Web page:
One of the reasons Africa's engagement with Colonialism is so different from the 'New World' is because it was so much a part of the old world. Yesterday I went to the Anthropological museum at the University of British Columbia, where a large part of the exhibition focuses on the 'First Nations' of the area. People with thousands of years of history in the area. I am embarrassed to say that I don't know very much about the equivalent first nation of South Africa - the Khoi Khoi and the San.
I knew of the 'Guns, Germs and Steel' that led to 90-95% of the population of areas of the New World being destroyed. I didn't know that similar things had happened in the Cape Colony in the period from the landing of Bartholomew Dias in 1488, and the arrival of the Dutch in 1652. A trading post meant that diseased men who had been at sea for long periods of time would rock up on shore to recover. Migrations via land were far slower, over long periods of time. I also don't know much about the history of the thousand year expansion down the east of Africa. The thousand years of Ivory and Slave trading between Africa, India and pushing into China and Indonesia.
Because the New World colonisation was more recent, there is more history intact. The wounds are also sore. I cringe at the thought of 'residential schools'. A policy where First Nation Canadian children were forcibly removed as an attempt to assimilate them into Christian ways of thinking. That along with some child abuse for extra measure.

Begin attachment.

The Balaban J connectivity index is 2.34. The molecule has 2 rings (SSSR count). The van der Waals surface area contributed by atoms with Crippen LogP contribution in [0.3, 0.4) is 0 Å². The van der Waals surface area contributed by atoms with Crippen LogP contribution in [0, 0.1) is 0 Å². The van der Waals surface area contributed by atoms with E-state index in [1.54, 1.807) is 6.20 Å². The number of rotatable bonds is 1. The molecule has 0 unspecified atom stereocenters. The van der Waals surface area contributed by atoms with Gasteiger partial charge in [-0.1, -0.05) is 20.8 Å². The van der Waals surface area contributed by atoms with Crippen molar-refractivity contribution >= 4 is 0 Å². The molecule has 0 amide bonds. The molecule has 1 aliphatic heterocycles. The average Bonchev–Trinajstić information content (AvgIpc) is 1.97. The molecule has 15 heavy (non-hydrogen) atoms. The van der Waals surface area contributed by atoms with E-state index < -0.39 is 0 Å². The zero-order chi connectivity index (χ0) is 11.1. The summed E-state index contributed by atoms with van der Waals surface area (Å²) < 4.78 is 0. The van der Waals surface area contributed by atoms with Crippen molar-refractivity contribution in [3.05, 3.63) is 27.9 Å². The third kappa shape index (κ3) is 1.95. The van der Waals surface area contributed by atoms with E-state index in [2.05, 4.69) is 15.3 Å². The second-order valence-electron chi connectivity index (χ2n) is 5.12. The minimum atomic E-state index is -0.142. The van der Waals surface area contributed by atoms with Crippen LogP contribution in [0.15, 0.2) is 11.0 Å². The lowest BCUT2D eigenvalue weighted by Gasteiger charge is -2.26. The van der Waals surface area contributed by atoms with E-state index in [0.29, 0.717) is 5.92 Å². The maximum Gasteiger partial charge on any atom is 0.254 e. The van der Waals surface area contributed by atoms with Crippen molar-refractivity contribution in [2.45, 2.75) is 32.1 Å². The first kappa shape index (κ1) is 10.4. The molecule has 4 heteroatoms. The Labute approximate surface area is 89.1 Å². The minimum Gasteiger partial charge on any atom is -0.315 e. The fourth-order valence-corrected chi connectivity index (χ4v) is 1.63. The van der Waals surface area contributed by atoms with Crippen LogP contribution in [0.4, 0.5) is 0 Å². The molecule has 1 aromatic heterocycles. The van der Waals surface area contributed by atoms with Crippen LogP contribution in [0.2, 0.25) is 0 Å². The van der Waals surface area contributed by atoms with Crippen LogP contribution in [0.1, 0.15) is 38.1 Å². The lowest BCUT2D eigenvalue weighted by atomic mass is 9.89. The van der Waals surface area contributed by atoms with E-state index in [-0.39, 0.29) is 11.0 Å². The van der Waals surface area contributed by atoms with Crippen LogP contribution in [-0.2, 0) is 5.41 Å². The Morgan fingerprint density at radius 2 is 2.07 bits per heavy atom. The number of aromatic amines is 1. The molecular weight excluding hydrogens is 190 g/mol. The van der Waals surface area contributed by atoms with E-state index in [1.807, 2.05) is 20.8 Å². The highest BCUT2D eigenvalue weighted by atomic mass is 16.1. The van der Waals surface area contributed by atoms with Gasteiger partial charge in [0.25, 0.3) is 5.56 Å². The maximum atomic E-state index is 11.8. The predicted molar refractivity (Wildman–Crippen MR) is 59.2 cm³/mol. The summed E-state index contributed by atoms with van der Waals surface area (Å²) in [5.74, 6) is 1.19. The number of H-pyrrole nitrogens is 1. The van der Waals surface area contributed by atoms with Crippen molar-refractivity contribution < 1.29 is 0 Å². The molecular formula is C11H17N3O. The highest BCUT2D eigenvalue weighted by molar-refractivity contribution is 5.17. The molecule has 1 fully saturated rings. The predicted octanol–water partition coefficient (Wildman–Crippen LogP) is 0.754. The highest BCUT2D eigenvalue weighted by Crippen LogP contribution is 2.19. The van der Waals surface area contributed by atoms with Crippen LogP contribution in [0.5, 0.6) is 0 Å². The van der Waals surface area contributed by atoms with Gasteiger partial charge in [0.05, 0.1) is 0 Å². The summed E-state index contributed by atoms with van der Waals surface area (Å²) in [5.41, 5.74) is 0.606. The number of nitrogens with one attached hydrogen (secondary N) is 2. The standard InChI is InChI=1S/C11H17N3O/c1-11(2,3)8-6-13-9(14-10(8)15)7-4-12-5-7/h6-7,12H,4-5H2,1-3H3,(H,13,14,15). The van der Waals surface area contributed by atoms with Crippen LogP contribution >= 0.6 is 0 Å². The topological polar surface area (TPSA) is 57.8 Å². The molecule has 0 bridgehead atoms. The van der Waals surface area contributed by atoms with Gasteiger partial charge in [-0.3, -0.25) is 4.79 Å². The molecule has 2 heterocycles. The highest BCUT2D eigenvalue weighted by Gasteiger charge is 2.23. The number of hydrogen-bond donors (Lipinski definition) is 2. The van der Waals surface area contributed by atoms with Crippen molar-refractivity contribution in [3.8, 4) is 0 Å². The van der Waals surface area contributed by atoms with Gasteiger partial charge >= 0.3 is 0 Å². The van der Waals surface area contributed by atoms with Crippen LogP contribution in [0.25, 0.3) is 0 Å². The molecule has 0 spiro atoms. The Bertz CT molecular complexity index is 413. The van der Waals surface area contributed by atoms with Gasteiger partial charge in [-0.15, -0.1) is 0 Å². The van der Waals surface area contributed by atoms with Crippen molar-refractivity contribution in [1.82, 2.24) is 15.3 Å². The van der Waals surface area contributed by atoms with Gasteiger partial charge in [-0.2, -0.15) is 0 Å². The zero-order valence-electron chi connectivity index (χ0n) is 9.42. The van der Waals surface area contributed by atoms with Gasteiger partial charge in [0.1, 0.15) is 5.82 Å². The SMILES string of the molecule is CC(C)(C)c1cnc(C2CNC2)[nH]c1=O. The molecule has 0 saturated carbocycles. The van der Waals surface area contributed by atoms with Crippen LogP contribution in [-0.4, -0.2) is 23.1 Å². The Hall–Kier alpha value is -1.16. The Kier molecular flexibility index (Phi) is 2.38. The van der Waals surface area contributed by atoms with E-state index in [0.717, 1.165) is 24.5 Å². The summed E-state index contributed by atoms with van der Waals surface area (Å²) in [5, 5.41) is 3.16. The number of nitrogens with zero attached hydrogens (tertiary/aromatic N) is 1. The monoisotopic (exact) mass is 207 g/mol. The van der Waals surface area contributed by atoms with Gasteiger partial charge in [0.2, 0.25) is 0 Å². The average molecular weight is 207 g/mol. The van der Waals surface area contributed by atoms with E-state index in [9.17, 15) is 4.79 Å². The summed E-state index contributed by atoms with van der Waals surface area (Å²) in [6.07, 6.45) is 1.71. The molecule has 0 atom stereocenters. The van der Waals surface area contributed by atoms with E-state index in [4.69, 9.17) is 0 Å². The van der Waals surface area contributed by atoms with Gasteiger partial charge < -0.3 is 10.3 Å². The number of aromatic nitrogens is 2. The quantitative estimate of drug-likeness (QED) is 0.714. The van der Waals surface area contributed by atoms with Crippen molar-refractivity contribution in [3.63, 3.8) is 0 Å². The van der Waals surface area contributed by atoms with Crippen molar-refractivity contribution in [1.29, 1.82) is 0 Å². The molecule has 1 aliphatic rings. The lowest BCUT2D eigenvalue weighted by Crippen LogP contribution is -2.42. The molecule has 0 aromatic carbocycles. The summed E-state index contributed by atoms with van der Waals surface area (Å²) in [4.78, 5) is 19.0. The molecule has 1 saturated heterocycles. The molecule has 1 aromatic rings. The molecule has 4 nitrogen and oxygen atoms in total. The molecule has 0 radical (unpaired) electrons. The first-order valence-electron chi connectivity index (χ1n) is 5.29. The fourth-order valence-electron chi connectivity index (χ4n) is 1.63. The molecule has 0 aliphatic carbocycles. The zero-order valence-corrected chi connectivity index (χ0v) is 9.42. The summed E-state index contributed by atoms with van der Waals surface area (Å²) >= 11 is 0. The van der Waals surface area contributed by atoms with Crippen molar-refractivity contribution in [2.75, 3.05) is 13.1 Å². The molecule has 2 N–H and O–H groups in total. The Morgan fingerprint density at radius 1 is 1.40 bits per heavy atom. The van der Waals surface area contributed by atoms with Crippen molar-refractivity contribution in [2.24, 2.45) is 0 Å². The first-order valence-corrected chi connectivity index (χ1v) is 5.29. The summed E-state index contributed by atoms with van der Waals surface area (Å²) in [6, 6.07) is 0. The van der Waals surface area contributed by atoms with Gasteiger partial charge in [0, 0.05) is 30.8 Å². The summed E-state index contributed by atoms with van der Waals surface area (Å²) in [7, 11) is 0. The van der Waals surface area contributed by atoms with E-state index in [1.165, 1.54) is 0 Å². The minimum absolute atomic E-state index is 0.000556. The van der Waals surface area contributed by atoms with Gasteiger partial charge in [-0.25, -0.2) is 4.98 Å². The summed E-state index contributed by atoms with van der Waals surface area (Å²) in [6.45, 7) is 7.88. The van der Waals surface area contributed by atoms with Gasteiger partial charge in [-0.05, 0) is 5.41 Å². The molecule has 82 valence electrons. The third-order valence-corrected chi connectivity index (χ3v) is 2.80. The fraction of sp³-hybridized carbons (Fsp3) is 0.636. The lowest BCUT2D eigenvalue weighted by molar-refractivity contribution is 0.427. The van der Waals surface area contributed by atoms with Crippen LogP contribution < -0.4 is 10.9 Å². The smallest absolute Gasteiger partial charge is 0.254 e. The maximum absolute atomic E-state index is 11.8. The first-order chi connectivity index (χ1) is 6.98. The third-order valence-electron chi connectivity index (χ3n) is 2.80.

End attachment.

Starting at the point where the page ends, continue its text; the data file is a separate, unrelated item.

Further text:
A Canadian Residential School (with parents camping outside)
New Zealand has always been the shining light I have looked to as to how culture can grow, appreciating and pulling on the past, while sharing the best bits of cultures that come in to contact with each other. We have a messy history to unravel. I get the sense that we are slowly starting to figure out better ways to do it. Anthropology used to be about collections, almost like a freak show. It has changed to respectful study and listening. Science also has a messy past of 'proving divisions' - races based on division after the Pleistocene - Caucasoid, Congoid, Capoid, Mongloid, Austroloid. It is not surprising that some are hesitant to accept facts today when some of the 'facts' of the past were so appalling.
Part of looking back at history is about pride. Part of looking back is at realising the dark places we can go if we raise ourselves above others. We can do better.